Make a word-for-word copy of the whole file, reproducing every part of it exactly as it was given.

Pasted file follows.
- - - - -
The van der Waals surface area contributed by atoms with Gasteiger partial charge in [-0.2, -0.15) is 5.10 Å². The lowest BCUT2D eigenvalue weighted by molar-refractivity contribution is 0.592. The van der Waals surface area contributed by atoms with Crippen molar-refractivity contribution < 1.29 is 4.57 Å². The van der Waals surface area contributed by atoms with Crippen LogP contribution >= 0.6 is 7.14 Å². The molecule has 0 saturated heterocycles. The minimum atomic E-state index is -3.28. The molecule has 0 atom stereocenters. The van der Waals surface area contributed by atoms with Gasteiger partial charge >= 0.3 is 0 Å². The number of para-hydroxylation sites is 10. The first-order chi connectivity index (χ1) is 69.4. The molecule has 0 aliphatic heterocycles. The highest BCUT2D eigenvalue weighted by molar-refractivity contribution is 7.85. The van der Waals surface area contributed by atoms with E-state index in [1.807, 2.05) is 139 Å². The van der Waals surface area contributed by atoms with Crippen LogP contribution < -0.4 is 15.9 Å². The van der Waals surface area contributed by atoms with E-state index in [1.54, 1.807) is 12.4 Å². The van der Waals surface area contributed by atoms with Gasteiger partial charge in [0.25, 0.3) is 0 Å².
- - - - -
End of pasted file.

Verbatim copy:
The van der Waals surface area contributed by atoms with Gasteiger partial charge in [-0.2, -0.15) is 5.10 Å². The lowest BCUT2D eigenvalue weighted by molar-refractivity contribution is 0.592. The van der Waals surface area contributed by atoms with Crippen molar-refractivity contribution < 1.29 is 4.57 Å². The van der Waals surface area contributed by atoms with Crippen LogP contribution >= 0.6 is 7.14 Å². The molecule has 0 saturated heterocycles. The minimum atomic E-state index is -3.28. The molecule has 0 atom stereocenters. The van der Waals surface area contributed by atoms with Gasteiger partial charge >= 0.3 is 0 Å². The number of para-hydroxylation sites is 10. The first-order chi connectivity index (χ1) is 69.4. The molecule has 0 aliphatic heterocycles. The highest BCUT2D eigenvalue weighted by molar-refractivity contribution is 7.85. The van der Waals surface area contributed by atoms with E-state index in [1.807, 2.05) is 139 Å². The van der Waals surface area contributed by atoms with Crippen LogP contribution < -0.4 is 15.9 Å². The van der Waals surface area contributed by atoms with E-state index in [1.54, 1.807) is 12.4 Å². The van der Waals surface area contributed by atoms with Gasteiger partial charge in [0.25, 0.3) is 0 Å².